My Word Is Free

07/04/2017Tunisia's Emel Mathlouthi Drops A Powerful Mix Of Traditional North African Music

Back in 2011, Tunisia played a significant role in the uprising now known as the Arab Spring with its own revolution, which resulted in the ousting of then president Zine El Abidine Ben Ali and lead to the implementation of a democratic parliamentary system. Around the same time, Tunisian singer/songwriter Emel Mathlouthi landed a viral hit with her powerful song "Kelmti Horra" (Arabic transl. 'my word is free'), which went on to become an anthem of sorts among Arab Spring protesters.

Earlier this year, she released her latest album "Ensen" on Partisan Records, alongside her main collaborator, the French/Tunisian producer and physicist Amine Metani. Recorded in seven countries across three continents the album's expansive soundscapes feature additional production by Valgeir Sigurðsson (Sigur Ros, Bjork) and Johannes Berglund (The Knife, Shout Out Louds, Ane Brun). Leading up to the album, Emel put together a noteworthy 27-minute mix of traditional music from Tunisia, Algeria, Egypt and Mauritania for leading music/lifestyle publication The FADER.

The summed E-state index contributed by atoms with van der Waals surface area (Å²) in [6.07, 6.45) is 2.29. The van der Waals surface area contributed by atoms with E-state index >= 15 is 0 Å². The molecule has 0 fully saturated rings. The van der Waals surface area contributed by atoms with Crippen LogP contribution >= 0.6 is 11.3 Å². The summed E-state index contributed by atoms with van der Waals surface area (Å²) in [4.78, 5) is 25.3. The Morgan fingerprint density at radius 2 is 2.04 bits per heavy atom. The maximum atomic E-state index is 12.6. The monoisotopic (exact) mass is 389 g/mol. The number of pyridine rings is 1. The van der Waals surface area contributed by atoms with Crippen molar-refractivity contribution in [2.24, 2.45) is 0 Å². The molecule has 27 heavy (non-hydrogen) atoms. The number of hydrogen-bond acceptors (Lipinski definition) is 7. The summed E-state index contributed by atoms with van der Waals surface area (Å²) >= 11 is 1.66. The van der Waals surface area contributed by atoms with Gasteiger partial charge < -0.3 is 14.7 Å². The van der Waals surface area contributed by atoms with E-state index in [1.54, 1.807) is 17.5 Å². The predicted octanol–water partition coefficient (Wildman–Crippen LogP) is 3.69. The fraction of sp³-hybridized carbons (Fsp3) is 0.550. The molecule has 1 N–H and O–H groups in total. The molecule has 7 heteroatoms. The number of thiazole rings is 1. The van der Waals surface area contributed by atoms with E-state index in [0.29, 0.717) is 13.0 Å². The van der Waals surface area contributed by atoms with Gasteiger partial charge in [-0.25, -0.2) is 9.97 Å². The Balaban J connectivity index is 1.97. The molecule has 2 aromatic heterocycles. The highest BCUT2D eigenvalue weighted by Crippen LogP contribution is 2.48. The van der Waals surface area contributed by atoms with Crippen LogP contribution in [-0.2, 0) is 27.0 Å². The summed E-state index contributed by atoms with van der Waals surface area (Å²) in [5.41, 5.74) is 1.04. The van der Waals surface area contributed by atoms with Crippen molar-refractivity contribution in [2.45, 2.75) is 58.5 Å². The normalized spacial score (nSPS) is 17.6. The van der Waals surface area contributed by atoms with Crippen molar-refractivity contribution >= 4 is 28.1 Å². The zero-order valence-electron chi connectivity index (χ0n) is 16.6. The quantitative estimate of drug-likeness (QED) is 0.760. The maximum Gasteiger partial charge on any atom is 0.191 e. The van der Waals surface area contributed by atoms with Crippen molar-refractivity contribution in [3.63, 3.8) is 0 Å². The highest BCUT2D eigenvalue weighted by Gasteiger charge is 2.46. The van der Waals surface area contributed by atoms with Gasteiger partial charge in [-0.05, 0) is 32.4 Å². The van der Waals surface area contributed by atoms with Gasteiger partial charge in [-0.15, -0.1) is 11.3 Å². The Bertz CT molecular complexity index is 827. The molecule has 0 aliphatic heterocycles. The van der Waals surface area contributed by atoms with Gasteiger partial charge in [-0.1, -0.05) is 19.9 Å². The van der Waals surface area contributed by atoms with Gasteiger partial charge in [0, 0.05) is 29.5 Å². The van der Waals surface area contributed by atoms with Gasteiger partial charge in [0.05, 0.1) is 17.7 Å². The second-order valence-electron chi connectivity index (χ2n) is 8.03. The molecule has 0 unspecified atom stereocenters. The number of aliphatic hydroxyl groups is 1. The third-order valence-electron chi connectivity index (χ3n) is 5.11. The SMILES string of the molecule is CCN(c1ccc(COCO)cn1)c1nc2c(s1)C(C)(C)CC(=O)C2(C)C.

"Growing up in Tunisia we were so open to anything that came from the West," she explains. "It wasn’t a big deal that it was from the other side of the world, and that we didn’t understand the lyrics... it’s such a shame that the connectivity and the openness doesn’t work both ways. Maybe this moment will help open ears and hearts."

Read the full interview here, watch the "Ensen" album trailer below and listen to the full mix in the player above.

Louisa Tounsia - "Al Bab"
El Hadhra - "Fares Baghdad"
Chikh El Efrit - "Lach Tfakker Fia"
Bouètaiba Sghir - "Malgré Tout"
Line Monty - "Ektebli Chouaya"
Ouleya Mauritania - Unknown
Unknown (old Tunisian track from the '50s)
Chichi Imam - "Idha Chams"

AUTHOR: Lev Nordstrom